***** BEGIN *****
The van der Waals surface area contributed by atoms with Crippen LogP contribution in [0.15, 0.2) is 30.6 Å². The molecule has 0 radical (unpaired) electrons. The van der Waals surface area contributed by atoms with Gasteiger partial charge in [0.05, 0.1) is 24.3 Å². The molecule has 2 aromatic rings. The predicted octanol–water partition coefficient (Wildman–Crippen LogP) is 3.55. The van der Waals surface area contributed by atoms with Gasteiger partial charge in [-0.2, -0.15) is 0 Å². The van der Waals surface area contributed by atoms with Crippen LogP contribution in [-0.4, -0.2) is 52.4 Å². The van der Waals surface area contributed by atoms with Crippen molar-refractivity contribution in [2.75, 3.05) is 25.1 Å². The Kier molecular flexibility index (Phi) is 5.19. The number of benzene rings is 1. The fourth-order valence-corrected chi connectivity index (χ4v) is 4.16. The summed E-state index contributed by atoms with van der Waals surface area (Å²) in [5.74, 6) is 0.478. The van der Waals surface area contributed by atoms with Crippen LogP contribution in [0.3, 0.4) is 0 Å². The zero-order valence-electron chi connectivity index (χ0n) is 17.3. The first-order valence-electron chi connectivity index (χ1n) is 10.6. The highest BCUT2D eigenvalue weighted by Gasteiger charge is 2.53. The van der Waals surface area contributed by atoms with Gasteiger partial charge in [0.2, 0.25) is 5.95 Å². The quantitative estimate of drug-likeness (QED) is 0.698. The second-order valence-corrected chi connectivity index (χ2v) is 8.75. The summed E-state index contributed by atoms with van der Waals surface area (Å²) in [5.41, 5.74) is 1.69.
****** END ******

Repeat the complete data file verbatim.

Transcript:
The van der Waals surface area contributed by atoms with Crippen LogP contribution in [0.15, 0.2) is 30.6 Å². The molecule has 0 radical (unpaired) electrons. The van der Waals surface area contributed by atoms with Gasteiger partial charge in [0.05, 0.1) is 24.3 Å². The molecule has 2 aromatic rings. The predicted octanol–water partition coefficient (Wildman–Crippen LogP) is 3.55. The van der Waals surface area contributed by atoms with Gasteiger partial charge in [-0.2, -0.15) is 0 Å². The van der Waals surface area contributed by atoms with Crippen LogP contribution in [-0.4, -0.2) is 52.4 Å². The van der Waals surface area contributed by atoms with Crippen molar-refractivity contribution in [2.75, 3.05) is 25.1 Å². The Kier molecular flexibility index (Phi) is 5.19. The number of benzene rings is 1. The fourth-order valence-corrected chi connectivity index (χ4v) is 4.16. The summed E-state index contributed by atoms with van der Waals surface area (Å²) in [5.74, 6) is 0.478. The van der Waals surface area contributed by atoms with Crippen LogP contribution in [0.3, 0.4) is 0 Å². The zero-order valence-electron chi connectivity index (χ0n) is 17.3. The first-order valence-electron chi connectivity index (χ1n) is 10.6. The highest BCUT2D eigenvalue weighted by Gasteiger charge is 2.53. The van der Waals surface area contributed by atoms with Gasteiger partial charge in [0.2, 0.25) is 5.95 Å². The quantitative estimate of drug-likeness (QED) is 0.698. The second-order valence-corrected chi connectivity index (χ2v) is 8.75. The summed E-state index contributed by atoms with van der Waals surface area (Å²) in [5.41, 5.74) is 1.69.